Let's Encrypt is Now Trusted In All Browsers

Let's Encrypt is Now Trusted In All Browsers

2 minute read

I'm really excited for this soon to release service called Let's Encrypt. If you have not heard of this service you should check it out. This is a great new service that will allow anyone to have a free SSL/TLS certificate, but not just that, it'll provide scripts to easily install the cert on your server, and this certificate authority will be trusted on your devices. This is a service started by: Electronic Frontier Foundation (EFF), the Mozilla Foundation, Akamai, and Cisco Systems. Other partners include the certificate authority IdenTrust, the University of Michigan (U-M), the Stanford Law School, the Linux Foundation[15] as well as Stephen Kent from Raytheon/BBN Technologies and Alex Polvi from CoreOS. A lot of big names involved, so you can trust that this cert will work on your browser... especially with this new update

Who is this for?

Now this isn't for big corporations and businesses. This is for people like me, someone's personal blog. They aren't really going to be puling companies away from the big cert companies, the big cert guys will still have customers getting EV certs. These certs, if I remember correctly, is domain validation only. They're not going to be giving away EV certs.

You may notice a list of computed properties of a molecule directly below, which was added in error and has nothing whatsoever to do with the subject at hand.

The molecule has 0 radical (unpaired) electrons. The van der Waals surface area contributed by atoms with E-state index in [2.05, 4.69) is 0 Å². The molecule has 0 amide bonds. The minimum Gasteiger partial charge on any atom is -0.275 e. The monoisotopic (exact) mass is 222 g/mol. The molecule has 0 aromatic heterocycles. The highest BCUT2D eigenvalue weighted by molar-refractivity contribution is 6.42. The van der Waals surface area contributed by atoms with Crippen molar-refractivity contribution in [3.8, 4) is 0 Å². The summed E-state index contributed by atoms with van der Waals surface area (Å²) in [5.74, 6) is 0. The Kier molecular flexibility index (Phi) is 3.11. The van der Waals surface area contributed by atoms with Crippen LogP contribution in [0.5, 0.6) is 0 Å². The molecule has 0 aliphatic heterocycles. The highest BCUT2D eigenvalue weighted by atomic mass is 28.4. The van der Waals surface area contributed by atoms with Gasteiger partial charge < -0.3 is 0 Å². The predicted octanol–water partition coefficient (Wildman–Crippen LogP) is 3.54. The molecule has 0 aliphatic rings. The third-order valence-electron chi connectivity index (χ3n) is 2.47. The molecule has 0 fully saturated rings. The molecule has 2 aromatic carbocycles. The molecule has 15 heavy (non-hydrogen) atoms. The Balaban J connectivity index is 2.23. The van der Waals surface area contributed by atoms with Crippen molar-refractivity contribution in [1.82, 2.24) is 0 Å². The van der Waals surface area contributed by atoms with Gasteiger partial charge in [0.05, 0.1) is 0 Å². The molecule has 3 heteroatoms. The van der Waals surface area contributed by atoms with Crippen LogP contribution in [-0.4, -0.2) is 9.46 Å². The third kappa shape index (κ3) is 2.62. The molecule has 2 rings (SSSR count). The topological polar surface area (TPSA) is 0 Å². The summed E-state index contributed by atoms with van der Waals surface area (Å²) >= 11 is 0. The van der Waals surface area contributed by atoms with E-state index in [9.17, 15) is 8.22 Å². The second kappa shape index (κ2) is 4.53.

This will be interesting if the government continues with the rumored bill being passed around in the government outlawing encryption.

But they just hit an important mile stone. They are now trusted by all major browsers because they got cross-signatures from IdenTrust.

"We’re pleased to announce that we’ve received cross-signatures from IdenTrust, which means that our certificates are now trusted by all major browsers. This is a significant milestone since it means that visitors to websites using Let’s Encrypt certificates can enjoy a secure browsing experience with no special configuration required.

Both Let’s Encrypt intermediate certificates, Let’s Encrypt Authority X1 and Let’s Encrypt Authority X2, received cross-signatures. Web servers will need to be configured to serve the appropriate cross-signature certificate as part of the trust chain. The Let’s Encrypt client will handle this automatically.

You can see an example of a server using a Let’s Encrypt certificate under a new cross-signed intermediate here.

Vital personal and business information is flowing over the Internet more frequently than ever, and it’s time to encrypt all of it. That’s why we created Let’s Encrypt, and we’re excited to be one big step closer to bringing secure connections to every corner of the Web."



lets, encrypt, mile, stone, trusted, identrust, 2015, october